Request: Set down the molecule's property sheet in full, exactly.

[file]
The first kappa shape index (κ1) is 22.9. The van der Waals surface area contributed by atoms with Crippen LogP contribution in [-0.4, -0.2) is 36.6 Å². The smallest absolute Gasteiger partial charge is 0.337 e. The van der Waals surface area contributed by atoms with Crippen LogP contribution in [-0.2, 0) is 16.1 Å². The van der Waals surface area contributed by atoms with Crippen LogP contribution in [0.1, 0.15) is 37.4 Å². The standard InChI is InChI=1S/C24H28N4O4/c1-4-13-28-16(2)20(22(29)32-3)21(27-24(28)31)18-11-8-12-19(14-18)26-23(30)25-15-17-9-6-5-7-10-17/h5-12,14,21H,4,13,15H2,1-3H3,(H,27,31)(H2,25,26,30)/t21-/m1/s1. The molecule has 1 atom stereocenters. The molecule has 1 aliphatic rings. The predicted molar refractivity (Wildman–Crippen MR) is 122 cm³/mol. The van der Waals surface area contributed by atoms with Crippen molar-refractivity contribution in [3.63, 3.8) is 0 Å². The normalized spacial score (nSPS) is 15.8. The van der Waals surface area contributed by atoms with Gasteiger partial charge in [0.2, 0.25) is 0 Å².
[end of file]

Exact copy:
The first kappa shape index (κ1) is 22.9. The van der Waals surface area contributed by atoms with Crippen LogP contribution in [-0.4, -0.2) is 36.6 Å². The smallest absolute Gasteiger partial charge is 0.337 e. The van der Waals surface area contributed by atoms with Crippen LogP contribution in [-0.2, 0) is 16.1 Å². The van der Waals surface area contributed by atoms with Crippen LogP contribution in [0.1, 0.15) is 37.4 Å². The standard InChI is InChI=1S/C24H28N4O4/c1-4-13-28-16(2)20(22(29)32-3)21(27-24(28)31)18-11-8-12-19(14-18)26-23(30)25-15-17-9-6-5-7-10-17/h5-12,14,21H,4,13,15H2,1-3H3,(H,27,31)(H2,25,26,30)/t21-/m1/s1. The molecule has 1 atom stereocenters. The molecule has 1 aliphatic rings. The predicted molar refractivity (Wildman–Crippen MR) is 122 cm³/mol. The van der Waals surface area contributed by atoms with Crippen molar-refractivity contribution in [3.63, 3.8) is 0 Å². The normalized spacial score (nSPS) is 15.8. The van der Waals surface area contributed by atoms with Gasteiger partial charge in [0.2, 0.25) is 0 Å².